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Just blocks from U.N., Rick Perry assails Obama on Mideast policy

September 20, 2011|By Tina Susman
(Louis Lanzano / AP )

Reporting from New York — Texas Gov. Rick Perry waded deeper into the Middle East fray Tuesday with a speech blasting the Obama administration's stance on Israel and essentially blaming it for the Palestinians' decision to push for statehood at the United Nations Security Council this week.

"Simply put, we would not be here today at this very precipice of such a dangerous move if the Obama policy in the Middle East wasn't naïve and arrogant, misguided and dangerous," Perry said in a speech delivered at a Manhattan hotel, where he was flanked by Jewish leaders.  

In his comments, which come as Palestinian leaders prepare to push for the United Nations Security Council to recognize it as a state -- thereby leap-frogging over negotiations with Israel to achieve that status -- Perry said Obama's "appeasement toward the Palestinians" had put Israel in a position of weakness and had emboldened Palestinian leaders.

In particular, Perry -- to repeated applause from those surrounding him and from an audience heavy on local and international Jewish leaders -- criticized Obama for suggesting that the 1967 borders be the starting point for Israeli-Palestinian negotiations; and for demanding a construction freeze on Israeli settlements.

The United States has said it will fight the Palestinians' effort at the United Nations, where world leaders are gathered this week for the annual General Assembly, but Perry said this wasn't good enough. "We wouldn't be here today" if the White House had not essentially opened the door to the Palestinian move, he said.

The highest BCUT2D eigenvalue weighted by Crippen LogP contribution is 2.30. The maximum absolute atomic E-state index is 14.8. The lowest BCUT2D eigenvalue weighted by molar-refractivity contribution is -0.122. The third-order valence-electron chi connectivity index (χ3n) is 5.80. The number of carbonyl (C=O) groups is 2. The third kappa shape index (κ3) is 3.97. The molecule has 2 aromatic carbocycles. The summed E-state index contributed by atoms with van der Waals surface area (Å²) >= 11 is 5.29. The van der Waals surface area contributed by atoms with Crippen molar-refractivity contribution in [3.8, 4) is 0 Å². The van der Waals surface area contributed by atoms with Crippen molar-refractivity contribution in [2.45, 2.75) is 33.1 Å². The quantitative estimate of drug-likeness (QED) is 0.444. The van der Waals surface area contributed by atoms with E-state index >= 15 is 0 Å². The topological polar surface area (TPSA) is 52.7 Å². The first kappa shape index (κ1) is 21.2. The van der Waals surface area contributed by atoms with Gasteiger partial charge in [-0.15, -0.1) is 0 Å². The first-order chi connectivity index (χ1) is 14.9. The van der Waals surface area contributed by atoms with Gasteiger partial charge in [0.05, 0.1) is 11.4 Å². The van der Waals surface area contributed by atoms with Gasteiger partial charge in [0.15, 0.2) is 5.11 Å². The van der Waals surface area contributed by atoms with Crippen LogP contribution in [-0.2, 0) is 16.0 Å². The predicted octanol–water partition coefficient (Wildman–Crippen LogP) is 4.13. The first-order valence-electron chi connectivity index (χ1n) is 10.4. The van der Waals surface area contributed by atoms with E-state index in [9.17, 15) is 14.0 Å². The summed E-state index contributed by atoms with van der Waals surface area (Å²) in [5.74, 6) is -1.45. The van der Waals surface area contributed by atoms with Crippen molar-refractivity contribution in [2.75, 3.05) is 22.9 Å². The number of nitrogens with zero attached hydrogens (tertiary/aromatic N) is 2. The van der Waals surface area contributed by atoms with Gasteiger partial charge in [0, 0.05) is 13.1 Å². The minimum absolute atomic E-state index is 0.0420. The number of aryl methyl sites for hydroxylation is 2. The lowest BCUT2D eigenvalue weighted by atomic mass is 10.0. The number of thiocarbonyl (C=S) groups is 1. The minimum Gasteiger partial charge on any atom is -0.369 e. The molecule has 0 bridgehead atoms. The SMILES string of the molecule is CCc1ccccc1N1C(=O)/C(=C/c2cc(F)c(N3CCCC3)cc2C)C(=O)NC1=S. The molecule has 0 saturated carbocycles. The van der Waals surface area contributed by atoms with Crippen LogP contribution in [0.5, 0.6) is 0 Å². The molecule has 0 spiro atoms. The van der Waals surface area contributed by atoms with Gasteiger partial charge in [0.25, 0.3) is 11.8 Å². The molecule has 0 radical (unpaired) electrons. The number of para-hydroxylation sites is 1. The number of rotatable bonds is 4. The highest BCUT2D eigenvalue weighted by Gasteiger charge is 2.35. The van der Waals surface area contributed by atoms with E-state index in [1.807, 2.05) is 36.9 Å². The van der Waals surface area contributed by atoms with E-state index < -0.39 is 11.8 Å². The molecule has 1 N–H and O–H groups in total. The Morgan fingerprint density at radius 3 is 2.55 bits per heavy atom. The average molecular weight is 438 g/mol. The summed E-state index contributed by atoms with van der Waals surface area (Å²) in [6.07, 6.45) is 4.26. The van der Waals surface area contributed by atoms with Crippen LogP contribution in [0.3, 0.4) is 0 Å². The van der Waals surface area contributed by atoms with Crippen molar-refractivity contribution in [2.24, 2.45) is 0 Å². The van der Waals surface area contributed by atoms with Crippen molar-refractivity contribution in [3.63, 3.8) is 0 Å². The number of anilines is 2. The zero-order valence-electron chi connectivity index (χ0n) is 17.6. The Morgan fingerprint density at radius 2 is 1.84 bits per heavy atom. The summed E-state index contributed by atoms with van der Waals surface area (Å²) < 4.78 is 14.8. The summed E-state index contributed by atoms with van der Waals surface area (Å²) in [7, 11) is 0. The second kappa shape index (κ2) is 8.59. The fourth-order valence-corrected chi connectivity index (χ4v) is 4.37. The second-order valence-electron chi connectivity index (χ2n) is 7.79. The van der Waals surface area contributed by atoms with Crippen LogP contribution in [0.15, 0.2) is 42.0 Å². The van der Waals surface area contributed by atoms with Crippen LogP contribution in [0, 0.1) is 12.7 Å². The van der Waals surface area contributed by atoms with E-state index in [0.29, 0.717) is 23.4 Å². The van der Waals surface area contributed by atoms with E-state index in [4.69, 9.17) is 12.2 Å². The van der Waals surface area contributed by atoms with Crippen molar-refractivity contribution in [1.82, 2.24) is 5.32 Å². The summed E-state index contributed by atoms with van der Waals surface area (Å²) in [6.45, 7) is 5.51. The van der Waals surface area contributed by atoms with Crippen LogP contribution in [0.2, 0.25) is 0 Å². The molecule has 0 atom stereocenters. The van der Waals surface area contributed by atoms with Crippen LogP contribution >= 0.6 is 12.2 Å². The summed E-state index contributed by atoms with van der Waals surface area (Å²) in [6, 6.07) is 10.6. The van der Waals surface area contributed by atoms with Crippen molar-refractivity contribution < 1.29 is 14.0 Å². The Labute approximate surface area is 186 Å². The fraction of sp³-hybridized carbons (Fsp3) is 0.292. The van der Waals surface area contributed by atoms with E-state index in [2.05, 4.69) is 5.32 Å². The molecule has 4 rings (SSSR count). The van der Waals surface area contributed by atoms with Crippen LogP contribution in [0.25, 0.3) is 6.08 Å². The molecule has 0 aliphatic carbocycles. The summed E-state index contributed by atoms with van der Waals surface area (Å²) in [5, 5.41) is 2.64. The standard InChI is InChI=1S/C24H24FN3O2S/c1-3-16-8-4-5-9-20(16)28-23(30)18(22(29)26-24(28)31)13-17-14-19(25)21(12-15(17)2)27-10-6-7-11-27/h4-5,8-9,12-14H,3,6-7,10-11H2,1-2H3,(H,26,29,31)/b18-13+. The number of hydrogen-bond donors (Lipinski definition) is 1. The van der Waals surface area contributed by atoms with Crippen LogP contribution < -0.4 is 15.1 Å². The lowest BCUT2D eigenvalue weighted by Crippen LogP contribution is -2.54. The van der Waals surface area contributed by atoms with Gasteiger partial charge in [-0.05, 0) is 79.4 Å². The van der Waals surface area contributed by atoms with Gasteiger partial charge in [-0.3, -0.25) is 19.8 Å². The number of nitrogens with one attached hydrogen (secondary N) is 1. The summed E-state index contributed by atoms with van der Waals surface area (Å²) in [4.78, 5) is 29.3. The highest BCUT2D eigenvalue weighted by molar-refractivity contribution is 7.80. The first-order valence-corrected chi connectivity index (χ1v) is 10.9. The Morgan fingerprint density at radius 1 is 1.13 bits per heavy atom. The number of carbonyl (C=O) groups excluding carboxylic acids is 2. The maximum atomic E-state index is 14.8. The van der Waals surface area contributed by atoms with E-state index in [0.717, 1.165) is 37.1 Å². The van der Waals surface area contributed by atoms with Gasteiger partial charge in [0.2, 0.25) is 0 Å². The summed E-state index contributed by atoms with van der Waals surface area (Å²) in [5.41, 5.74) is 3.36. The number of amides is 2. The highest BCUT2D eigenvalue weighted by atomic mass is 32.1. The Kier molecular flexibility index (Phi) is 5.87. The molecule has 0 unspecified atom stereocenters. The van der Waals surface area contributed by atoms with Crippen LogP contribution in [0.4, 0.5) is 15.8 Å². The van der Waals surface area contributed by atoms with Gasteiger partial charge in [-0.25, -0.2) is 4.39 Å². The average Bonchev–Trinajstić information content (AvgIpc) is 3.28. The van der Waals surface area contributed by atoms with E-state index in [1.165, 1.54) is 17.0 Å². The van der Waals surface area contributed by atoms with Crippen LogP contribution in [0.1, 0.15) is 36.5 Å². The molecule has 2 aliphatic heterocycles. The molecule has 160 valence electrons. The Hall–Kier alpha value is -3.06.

In a broad speech on Mideast policy earlier this year, and a subsequent speech to pro-Israel lobby AIPAC, Obama made clear that he's not talking about a return to the 1967 lines. He mentioned "mutually agreed land swaps" which would take into account the new realities on the ground.

Notable in Perry's comments was wording that showed him either better informed, or better prepared, than when he spoke to Time magazine earlier this month. In that interview, he appeared to be out of step with the details of the 1993 Oslo accords when he demanded that Palestinian leaders recognize Israel's right to exist, and renounce violence. They did that in the 1993 accords.

On Tuesday, Perry emphasized that the Palestinians must recognize Israel's right to exist, "and to exist as a Jewish state," an important addition lacking in his magazine comments.

He also called on Palestinian leader Mahmoud Abbas to persuade all factions, including Hamas, to renounce violence rather than simply repeating his magazine comments in which he demanded the Palestinians renounce violence – something they did in the Oslo accords.

Perry didn't limit his comments to Israel and the Palestinians. He went on to denounce the Obama administration's policies toward Iran and Egypt as well, saying it has been "slow to recognize the risks posed by the new regime in Egypt," and had left Israel vulnerable to challenges from across the region.

His comments come just a week after voters in New York's 9th Congressional District -- a heavily Democratic area encompassing parts of Brooklyn and Queens, with large Orthodox Jewish constituencies -- stunned Democrats by electing a Republican businessman, Bob Turner, to fill the seat vacated when Anthony Weiner resigned earlier this year in a "sexting" scandal.

The outcome was seen as largely a result of anger among normally reliable Democratic voters over Obama's Israeli stance – an issue that former New York mayor Ed Koch turned into the central campaign issue when he crossed party lines to back Turner.

Turner was among those invited to Tuesday's event, and he took the microphone briefly after Perry, accusing Obama's administration of vacillating and behaving "at times even hostile toward Israel."

"It is not accepted, and it is not acceptable," said Turner, the first Republican in about 90 years to hold the 9th District seat. "If it continues, there will be a very high political price to pay."

Peter Nicholas contributed to this report.

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